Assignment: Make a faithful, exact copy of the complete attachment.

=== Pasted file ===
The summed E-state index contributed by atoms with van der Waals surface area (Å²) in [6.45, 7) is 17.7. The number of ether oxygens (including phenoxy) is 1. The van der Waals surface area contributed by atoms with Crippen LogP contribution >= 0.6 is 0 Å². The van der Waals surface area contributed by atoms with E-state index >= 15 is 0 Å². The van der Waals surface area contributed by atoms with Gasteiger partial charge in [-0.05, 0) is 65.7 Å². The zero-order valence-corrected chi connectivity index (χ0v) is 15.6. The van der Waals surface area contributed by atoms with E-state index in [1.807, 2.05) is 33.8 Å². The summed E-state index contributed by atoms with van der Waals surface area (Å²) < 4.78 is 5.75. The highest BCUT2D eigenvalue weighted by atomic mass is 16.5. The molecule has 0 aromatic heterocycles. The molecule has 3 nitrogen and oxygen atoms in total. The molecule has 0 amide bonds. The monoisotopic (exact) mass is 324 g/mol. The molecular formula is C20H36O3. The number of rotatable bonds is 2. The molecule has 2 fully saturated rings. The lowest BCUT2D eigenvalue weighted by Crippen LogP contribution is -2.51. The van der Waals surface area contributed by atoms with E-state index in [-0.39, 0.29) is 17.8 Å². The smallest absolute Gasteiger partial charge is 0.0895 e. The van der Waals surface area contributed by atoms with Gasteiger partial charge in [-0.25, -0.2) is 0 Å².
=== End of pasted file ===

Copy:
The summed E-state index contributed by atoms with van der Waals surface area (Å²) in [6.45, 7) is 17.7. The number of ether oxygens (including phenoxy) is 1. The van der Waals surface area contributed by atoms with Crippen LogP contribution >= 0.6 is 0 Å². The van der Waals surface area contributed by atoms with E-state index >= 15 is 0 Å². The van der Waals surface area contributed by atoms with Gasteiger partial charge in [-0.05, 0) is 65.7 Å². The zero-order valence-corrected chi connectivity index (χ0v) is 15.6. The van der Waals surface area contributed by atoms with E-state index in [1.807, 2.05) is 33.8 Å². The summed E-state index contributed by atoms with van der Waals surface area (Å²) < 4.78 is 5.75. The highest BCUT2D eigenvalue weighted by atomic mass is 16.5. The molecule has 0 aromatic heterocycles. The molecule has 3 nitrogen and oxygen atoms in total. The molecule has 0 amide bonds. The monoisotopic (exact) mass is 324 g/mol. The molecular formula is C20H36O3. The number of rotatable bonds is 2. The molecule has 2 fully saturated rings. The lowest BCUT2D eigenvalue weighted by Crippen LogP contribution is -2.51. The van der Waals surface area contributed by atoms with E-state index in [-0.39, 0.29) is 17.8 Å². The smallest absolute Gasteiger partial charge is 0.0895 e. The van der Waals surface area contributed by atoms with Gasteiger partial charge in [-0.25, -0.2) is 0 Å².